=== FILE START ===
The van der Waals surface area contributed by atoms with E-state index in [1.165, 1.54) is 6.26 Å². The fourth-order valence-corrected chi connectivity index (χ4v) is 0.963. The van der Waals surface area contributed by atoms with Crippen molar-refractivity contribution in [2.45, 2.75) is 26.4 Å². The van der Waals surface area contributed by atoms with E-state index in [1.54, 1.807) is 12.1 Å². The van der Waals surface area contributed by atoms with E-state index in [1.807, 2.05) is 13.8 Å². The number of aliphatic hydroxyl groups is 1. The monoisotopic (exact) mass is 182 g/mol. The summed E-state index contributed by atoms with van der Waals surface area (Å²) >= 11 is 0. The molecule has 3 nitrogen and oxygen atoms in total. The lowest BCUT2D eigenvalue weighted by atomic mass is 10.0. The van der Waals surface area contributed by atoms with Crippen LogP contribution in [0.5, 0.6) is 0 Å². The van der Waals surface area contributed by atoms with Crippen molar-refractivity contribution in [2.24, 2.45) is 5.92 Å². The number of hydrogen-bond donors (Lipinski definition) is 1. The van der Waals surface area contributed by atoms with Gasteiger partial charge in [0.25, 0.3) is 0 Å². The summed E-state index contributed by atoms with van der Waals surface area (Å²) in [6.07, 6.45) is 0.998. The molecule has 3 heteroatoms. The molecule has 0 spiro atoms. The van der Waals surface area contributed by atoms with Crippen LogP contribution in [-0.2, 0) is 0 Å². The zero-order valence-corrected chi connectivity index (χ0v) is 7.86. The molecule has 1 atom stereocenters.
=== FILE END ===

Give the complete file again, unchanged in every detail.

The van der Waals surface area contributed by atoms with E-state index in [1.165, 1.54) is 6.26 Å². The fourth-order valence-corrected chi connectivity index (χ4v) is 0.963. The van der Waals surface area contributed by atoms with Crippen molar-refractivity contribution in [2.45, 2.75) is 26.4 Å². The van der Waals surface area contributed by atoms with E-state index in [1.54, 1.807) is 12.1 Å². The van der Waals surface area contributed by atoms with E-state index in [1.807, 2.05) is 13.8 Å². The number of aliphatic hydroxyl groups is 1. The monoisotopic (exact) mass is 182 g/mol. The summed E-state index contributed by atoms with van der Waals surface area (Å²) >= 11 is 0. The molecule has 3 nitrogen and oxygen atoms in total. The lowest BCUT2D eigenvalue weighted by atomic mass is 10.0. The van der Waals surface area contributed by atoms with Crippen LogP contribution in [0.5, 0.6) is 0 Å². The van der Waals surface area contributed by atoms with Crippen molar-refractivity contribution in [2.24, 2.45) is 5.92 Å². The number of hydrogen-bond donors (Lipinski definition) is 1. The van der Waals surface area contributed by atoms with Gasteiger partial charge in [0.25, 0.3) is 0 Å². The summed E-state index contributed by atoms with van der Waals surface area (Å²) in [6.07, 6.45) is 0.998. The molecule has 3 heteroatoms. The molecule has 0 spiro atoms. The van der Waals surface area contributed by atoms with Crippen LogP contribution in [-0.2, 0) is 0 Å². The zero-order valence-corrected chi connectivity index (χ0v) is 7.86. The molecule has 1 atom stereocenters.